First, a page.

If you are guilty, know that it will go in your file, even if you are given the option to resign, and you maybe blacklisted from approaching the organization for future opportunities. What you can do, however, is request that your employer to note your exit as a voluntary resignation so your future employment with other organizations is not hampered. Know that they may not honor your request. If you have been wrongfully terminated, i.e. if the investigation was not thorough and you were not given a chance to explain yourself, you do have the option of choosing legal recourse.

Tell Us What You Think

Have suggestions or experiences to share? We want to hear from you. Leave a comment or join the discussion on Twitter.

Padmaja Ganeshan Singh
Read more from Padmaja

7
Leave a Reply

avatar
6 Comment threads
1 Thread replies
0 Followers
 
Most reacted comment
Hottest comment thread
6 Comment authors
ISantosTom AndersonlornaNeil powellJose Recent comment authors
  Subscribe  
newest oldest most voted
Notify of
Kevin
Guest
Kevin

If I quit during the an investigation do they continue or drop the investigation?

ISantos
Guest
ISantos

What about if someone maliciously posted a facebook post using your picture. How do you proove to HR that this was not you? The supervisor started her own investigation and even request for a person to lie and say things. But you cant bring this up to HR because the other person does not want to get in trouble

lorna
Guest
lorna

My termination at work did not make any sense!I have been working for a big-telecommunication company as sales agent for 4 yrs-I was called in the office and there was no clear back up if i did apply wrong promotions or not( because the promotions are on your own discretion) All the reviews on my employment record shows I am great and doing above average performance-my commission is high mostly and I had a feeling that will be red flagged because they do not want to pay me that much. I was called at the office on the 24th aug… Read more »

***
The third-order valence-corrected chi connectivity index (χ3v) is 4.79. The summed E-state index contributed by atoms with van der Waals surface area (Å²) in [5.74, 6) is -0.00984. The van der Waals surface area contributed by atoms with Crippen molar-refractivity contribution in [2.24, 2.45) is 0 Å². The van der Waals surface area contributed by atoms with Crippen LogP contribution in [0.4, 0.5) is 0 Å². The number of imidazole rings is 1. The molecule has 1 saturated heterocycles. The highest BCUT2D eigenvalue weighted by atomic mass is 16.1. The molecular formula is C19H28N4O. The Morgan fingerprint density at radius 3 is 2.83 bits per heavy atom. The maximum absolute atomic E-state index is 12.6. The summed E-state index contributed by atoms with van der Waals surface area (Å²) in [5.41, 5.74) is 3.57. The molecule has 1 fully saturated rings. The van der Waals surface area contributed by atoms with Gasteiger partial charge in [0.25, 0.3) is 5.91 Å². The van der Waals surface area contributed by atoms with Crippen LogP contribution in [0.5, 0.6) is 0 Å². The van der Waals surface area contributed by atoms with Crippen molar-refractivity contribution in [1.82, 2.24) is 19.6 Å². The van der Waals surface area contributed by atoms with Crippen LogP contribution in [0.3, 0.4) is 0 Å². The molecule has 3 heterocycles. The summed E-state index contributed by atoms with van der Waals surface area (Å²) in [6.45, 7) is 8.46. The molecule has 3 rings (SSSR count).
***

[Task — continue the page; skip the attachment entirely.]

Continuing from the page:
Tom Anderson
Guest
Tom Anderson

The environment we are in nowadays is totally insane. There is no lawyer could help us. Employers always try to take advantage on employees whom are hard working as us. If we get abuse or harass from someone from the workplace, we have to be shut and zip our mouths because there will be no one wants to be as a witness to help us. Your co-workers or someone knows you may not help you because he or she does not want to loose her job, and lawyers out there are so useless because they will rip you off and… Read more »

Neil powell
Guest
Neil powell

I was investigated for abuse which was found unfounded,was off with pay,after investigated I was not able to return,they said I did something else which mot true,and admin telling people i sid it,even writting my name sown giving to someone telling them I did it ,but it was never investigated, but I have incident report at local pd with my name on it,is this rite

Jose
Guest
Jose

I was fired “let go” from my job because a sheriff investigator went to my boss’ work to tell him I was under investigation for what ? I don’t know but my boss refused to comment further on it. They’re saying I deal drugs or something bogus like that just because I know people that do them or whatnot (in a place so small everyone knows someone like that ) yet I was let go? I’ve never brought or done or do any of those things especially at work yet I was let go without further comment.

Maura
Guest
Maura

Unfortunately most employers will see the process through and continue with the investigation even if you have resigned

What Am I Worth?

What your skills are worth in the job market is constantly changing.